I wasn't previously aware of an HQ6 mode. I suspect my board isn't capable of it but is there a way to test?
Title: Re: 4000T Flyer with CF or SD cards
Post by: Mediasig on July 17, 2020, 04:29:42 AM
My only guess would be to see if it shows up as an option in your record panel.  Otherwise, I'm not sure how to identify it on the actual card.
Title: Re: 4000T Flyer with CF or SD cards
Post by: tonyvdb on August 12, 2020, 10:25:25 PM
Very good info, Im over in Edmonton and have never tried to go the SSD way on the actual Flyer drives. Ive got my 4000 running an SD drive for the OS and that helps a bit with loading times. Kind of old school video editing though sad to say. Im spending way more time on my PC using Speed Edit2 by Newtek and even thats gotten long in the tooth.
A great idea though and may play around with this in the winter
Title: Re: 4000T Flyer with CF or SD cards
Post by: Pgovotsos on August 13, 2020, 01:05:41 AM
Very good info, Im over in Edmonton and have never tried to go the SSD way on the actual Flyer drives.

TL;dr SSD is not the same thing as CF card.

Just to be clear, unless it is an SSD that has load balancing built into the controller to support classic machines that don't have it built into the operating system, you should NOT use it. The Flyer really thrashes a drive with constant writing, deleting, and moving data that a typical SSD designed with Windows, Mac, or Linux in mind will die quickly. Those operating systems have load balancing built in so they manage it themselves. Just attaching one of these drives with an interface adapter like IDE to SCSI 2 won't address the issue.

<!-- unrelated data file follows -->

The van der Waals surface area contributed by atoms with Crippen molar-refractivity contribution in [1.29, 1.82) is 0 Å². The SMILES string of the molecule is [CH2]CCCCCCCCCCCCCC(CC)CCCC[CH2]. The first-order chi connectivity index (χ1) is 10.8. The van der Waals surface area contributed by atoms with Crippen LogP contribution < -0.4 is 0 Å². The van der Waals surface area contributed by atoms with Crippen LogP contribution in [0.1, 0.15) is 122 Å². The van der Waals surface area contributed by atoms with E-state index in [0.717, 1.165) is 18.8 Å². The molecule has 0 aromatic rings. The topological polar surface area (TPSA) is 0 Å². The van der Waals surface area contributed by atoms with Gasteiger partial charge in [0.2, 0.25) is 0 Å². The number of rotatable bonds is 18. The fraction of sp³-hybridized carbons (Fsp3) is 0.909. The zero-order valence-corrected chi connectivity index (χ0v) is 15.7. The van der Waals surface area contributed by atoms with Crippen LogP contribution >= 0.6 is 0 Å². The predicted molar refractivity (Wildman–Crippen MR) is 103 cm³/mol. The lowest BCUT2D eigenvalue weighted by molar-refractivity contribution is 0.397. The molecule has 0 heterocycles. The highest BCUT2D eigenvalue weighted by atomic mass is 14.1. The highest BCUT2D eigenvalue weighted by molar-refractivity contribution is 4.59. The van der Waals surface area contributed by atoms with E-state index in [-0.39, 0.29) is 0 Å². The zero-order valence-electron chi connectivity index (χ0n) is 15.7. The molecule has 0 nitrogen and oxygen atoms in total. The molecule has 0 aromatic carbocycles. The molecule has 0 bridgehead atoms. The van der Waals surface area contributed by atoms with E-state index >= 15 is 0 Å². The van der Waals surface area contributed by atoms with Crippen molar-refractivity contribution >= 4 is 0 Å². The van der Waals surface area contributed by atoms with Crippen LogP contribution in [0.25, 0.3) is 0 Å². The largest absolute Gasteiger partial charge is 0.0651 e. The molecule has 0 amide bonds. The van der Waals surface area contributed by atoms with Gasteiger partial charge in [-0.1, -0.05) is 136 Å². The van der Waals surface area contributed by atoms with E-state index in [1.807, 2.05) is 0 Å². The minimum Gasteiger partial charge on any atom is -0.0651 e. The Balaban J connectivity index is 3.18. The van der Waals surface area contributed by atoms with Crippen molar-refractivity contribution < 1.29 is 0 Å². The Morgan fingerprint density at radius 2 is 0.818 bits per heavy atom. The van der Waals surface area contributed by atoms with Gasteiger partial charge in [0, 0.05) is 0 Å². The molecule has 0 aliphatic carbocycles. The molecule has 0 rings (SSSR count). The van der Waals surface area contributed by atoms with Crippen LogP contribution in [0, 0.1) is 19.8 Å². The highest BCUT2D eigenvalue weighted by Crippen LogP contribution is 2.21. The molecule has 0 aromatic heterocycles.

Operating systems like Amiga OS, or more accurately the Flyer's OS, does not know anything about load balancing so parts of the "drive" will be repeatedly rewritten. Eventually elements will no longer hold data. That is why SSDs have a little extra memory to pad out for that loss. Load balancing does just what the name says - it spreads operations across the whole device so no one part wears out significantly sooner than the rest.

Drives like some OWB models are designed for classic operating systems that don't know anything about load balancing. The drive has load balancing routines built into its controller. As far as the operating system is concerned, it looks like a regular hard drive that sequentially writes sectors to it while the drive is actually scattering them around to balance the wear.